Presentation on theme: "Taxation of Superannuation Hazel Bateman Centre for Pensions and Superannuation UNSW February 2009."— Presentation transcript:
Taxation of Superannuation Hazel Bateman Centre for Pensions and Superannuation UNSW February 2009
1. Alternative tax regimes for retirement savings Tax points – contributions (T), fund earnings (T), benefits (T) Alternative tax regimes Comprehensive income tax – TTE, ETT Expenditure tax – EET, TEE Hybrid – TTT Personal income tax OR specific super taxes
3 2. How we tax super? Contributions (T) Fund income (T) Benefits (E) Different tax treatment by: Employee Employer/salary sacrifice Self employed Govt co-contribution Spouse, child Contribution caps Deductible contributions (15%) Interest (15%) Dividends (15%), imputation credits Overseas income (15%), FTCS Capital gains (10%) In retirement - earnings on underlying assets, tax exempt for – broadly defined - income streams satisfying min standards Taxation depends on: Tax status of super fund Age – benefits tax free if 60+
4 3. How did we get here? Pre 1983EEt: some contributions deductible, no tax on fund income, very concessional taxation of lump sums (not income streams) 1983-1988EET: some contributions deductible, no tax on fund income, lump sum taxes (15/30), some tax concessions for annuities 1988TTT: 15% tax on deductible contributions, 15% fund income, lower lump sum taxes, 15% annuity rebate, RBLs 1988-2007TTT: Increased complexity - age based contribution limits, superannuation surcharge, life and life expectancy income streams, TAPs encouraged under tax/transfer system From 2007TTE: Simpler Super - Benefit taxes removed if aged 60+, RBLs abolished, common tax/transfer arrangements applied to broadly defined complying income streams, contribution caps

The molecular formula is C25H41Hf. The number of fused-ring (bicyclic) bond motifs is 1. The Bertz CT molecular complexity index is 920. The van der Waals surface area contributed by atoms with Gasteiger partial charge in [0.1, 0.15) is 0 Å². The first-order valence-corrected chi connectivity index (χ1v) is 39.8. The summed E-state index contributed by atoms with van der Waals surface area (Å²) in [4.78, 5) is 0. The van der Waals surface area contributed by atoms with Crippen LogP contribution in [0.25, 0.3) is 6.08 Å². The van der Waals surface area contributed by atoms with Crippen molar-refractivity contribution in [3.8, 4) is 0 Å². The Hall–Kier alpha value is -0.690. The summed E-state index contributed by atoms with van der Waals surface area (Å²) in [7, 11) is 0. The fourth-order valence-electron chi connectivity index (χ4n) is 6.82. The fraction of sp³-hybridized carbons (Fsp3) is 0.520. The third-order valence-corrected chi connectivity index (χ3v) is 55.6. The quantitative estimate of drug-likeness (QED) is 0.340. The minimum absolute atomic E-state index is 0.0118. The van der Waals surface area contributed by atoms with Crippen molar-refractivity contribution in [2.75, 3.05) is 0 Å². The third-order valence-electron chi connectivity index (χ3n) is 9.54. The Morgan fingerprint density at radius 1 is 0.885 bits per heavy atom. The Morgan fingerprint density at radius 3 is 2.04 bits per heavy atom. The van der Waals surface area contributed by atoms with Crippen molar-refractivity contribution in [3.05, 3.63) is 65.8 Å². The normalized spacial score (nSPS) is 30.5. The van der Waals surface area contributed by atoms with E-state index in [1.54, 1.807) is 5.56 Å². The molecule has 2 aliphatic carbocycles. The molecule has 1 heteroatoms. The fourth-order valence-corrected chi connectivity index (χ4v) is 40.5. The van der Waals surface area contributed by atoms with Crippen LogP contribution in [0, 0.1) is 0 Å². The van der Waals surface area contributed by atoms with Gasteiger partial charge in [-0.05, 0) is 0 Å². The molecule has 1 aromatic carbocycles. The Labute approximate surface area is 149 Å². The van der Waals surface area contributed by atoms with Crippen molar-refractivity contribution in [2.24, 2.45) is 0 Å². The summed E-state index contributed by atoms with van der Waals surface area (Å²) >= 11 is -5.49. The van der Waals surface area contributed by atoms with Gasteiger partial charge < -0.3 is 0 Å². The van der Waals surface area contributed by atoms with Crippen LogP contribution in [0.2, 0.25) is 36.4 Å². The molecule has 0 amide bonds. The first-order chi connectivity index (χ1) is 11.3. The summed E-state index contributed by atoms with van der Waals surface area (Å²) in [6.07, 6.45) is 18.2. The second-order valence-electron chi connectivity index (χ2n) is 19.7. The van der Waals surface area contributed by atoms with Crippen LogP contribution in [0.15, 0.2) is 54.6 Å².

5. Issues arising from current super tax arrangements Flat rate super tax on contributions and fund earnings (15%), separate from income tax Regressive (increasingly so over time) Tax concessions skewed to high income earners Complexity in seeking equity (contributions taxes, caps, rebates, co-contributions etc…) Tax free benefits from 60+ huge concessions to high income retirees, difficult to design drawdown incentives (but has reduced EMTRs in retirement) Tax on savings in super (fund earnings) differs from other savings, and by age ( age 60) Future tax revenue?
6. Complications Cannot consider super taxes in isolation Super is one part of total retirement income Mandatory and voluntary super Tax concessions and adequacy Integration with age pension – adequacy, means tests, EMTRs Alignment with taxes on labour and other h/hold savings Health and aged care expenses
7. Where to? Abolish super tax regime, align with personal income tax – TEE/EET For example, EET Reintroduces progressivity => equity Simple Improve efficiency Flexibility to provide incentives for super income streams Equiv for taxed and non taxed funds Enables risk sharing Encourages voluntary contributions Future tax revenue